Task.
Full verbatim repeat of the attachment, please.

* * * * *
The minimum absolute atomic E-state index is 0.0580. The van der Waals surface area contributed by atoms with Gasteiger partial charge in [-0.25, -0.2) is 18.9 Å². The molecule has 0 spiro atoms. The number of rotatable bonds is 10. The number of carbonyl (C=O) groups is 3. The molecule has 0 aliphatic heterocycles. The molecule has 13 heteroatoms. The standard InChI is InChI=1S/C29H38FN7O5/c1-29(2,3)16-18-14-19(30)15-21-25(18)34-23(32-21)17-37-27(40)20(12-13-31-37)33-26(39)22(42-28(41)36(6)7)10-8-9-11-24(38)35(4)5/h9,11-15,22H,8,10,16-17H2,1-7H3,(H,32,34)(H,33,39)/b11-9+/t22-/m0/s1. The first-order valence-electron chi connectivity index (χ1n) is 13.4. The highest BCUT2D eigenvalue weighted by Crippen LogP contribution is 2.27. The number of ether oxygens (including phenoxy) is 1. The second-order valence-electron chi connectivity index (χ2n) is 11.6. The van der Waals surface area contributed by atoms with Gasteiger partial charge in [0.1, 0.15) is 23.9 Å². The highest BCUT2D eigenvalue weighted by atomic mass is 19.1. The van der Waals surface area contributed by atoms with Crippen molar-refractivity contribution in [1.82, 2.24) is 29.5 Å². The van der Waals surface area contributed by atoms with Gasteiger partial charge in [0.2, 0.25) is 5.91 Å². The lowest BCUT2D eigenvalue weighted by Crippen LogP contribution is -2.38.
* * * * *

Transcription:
The minimum absolute atomic E-state index is 0.0580. The van der Waals surface area contributed by atoms with Gasteiger partial charge in [-0.25, -0.2) is 18.9 Å². The molecule has 0 spiro atoms. The number of rotatable bonds is 10. The number of carbonyl (C=O) groups is 3. The molecule has 0 aliphatic heterocycles. The molecule has 13 heteroatoms. The standard InChI is InChI=1S/C29H38FN7O5/c1-29(2,3)16-18-14-19(30)15-21-25(18)34-23(32-21)17-37-27(40)20(12-13-31-37)33-26(39)22(42-28(41)36(6)7)10-8-9-11-24(38)35(4)5/h9,11-15,22H,8,10,16-17H2,1-7H3,(H,32,34)(H,33,39)/b11-9+/t22-/m0/s1. The first-order valence-electron chi connectivity index (χ1n) is 13.4. The highest BCUT2D eigenvalue weighted by Crippen LogP contribution is 2.27. The number of ether oxygens (including phenoxy) is 1. The second-order valence-electron chi connectivity index (χ2n) is 11.6. The van der Waals surface area contributed by atoms with Gasteiger partial charge in [0.1, 0.15) is 23.9 Å². The highest BCUT2D eigenvalue weighted by atomic mass is 19.1. The van der Waals surface area contributed by atoms with Crippen molar-refractivity contribution in [1.82, 2.24) is 29.5 Å². The van der Waals surface area contributed by atoms with Gasteiger partial charge in [0.2, 0.25) is 5.91 Å². The lowest BCUT2D eigenvalue weighted by Crippen LogP contribution is -2.38.